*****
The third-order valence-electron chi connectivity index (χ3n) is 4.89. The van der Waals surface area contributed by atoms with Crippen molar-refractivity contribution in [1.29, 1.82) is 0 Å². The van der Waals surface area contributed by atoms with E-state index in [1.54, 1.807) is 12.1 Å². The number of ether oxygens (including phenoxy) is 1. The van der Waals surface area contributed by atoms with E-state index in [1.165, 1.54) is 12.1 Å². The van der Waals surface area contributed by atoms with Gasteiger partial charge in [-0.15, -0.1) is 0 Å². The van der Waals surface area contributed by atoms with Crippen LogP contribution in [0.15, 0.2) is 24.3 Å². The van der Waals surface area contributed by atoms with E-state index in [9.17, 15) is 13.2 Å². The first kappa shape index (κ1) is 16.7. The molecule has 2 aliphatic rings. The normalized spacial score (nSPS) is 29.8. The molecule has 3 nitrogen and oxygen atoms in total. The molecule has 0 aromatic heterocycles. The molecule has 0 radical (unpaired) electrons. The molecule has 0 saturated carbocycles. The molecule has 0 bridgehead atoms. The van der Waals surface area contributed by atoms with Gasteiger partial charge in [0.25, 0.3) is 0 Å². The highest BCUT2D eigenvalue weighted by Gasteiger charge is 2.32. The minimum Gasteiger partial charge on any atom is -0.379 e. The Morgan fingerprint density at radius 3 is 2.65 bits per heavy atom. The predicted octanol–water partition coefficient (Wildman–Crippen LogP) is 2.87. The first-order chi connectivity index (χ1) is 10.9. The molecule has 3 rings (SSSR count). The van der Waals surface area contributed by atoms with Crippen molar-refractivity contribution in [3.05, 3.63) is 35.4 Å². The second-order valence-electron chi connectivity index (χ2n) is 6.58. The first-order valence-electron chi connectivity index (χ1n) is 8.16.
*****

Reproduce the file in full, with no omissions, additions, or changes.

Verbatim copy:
The third-order valence-electron chi connectivity index (χ3n) is 4.89. The van der Waals surface area contributed by atoms with Crippen molar-refractivity contribution in [1.29, 1.82) is 0 Å². The van der Waals surface area contributed by atoms with E-state index in [1.54, 1.807) is 12.1 Å². The number of ether oxygens (including phenoxy) is 1. The van der Waals surface area contributed by atoms with E-state index in [1.165, 1.54) is 12.1 Å². The van der Waals surface area contributed by atoms with Gasteiger partial charge in [-0.15, -0.1) is 0 Å². The van der Waals surface area contributed by atoms with Crippen LogP contribution in [0.15, 0.2) is 24.3 Å². The van der Waals surface area contributed by atoms with E-state index in [9.17, 15) is 13.2 Å². The first kappa shape index (κ1) is 16.7. The molecule has 2 aliphatic rings. The normalized spacial score (nSPS) is 29.8. The molecule has 3 nitrogen and oxygen atoms in total. The molecule has 0 aromatic heterocycles. The molecule has 0 radical (unpaired) electrons. The molecule has 0 saturated carbocycles. The molecule has 0 bridgehead atoms. The van der Waals surface area contributed by atoms with Gasteiger partial charge in [0.25, 0.3) is 0 Å². The highest BCUT2D eigenvalue weighted by Gasteiger charge is 2.32. The minimum Gasteiger partial charge on any atom is -0.379 e. The Morgan fingerprint density at radius 3 is 2.65 bits per heavy atom. The predicted octanol–water partition coefficient (Wildman–Crippen LogP) is 2.87. The first-order chi connectivity index (χ1) is 10.9. The molecule has 3 rings (SSSR count). The van der Waals surface area contributed by atoms with Crippen molar-refractivity contribution in [3.05, 3.63) is 35.4 Å². The second-order valence-electron chi connectivity index (χ2n) is 6.58. The first-order valence-electron chi connectivity index (χ1n) is 8.16.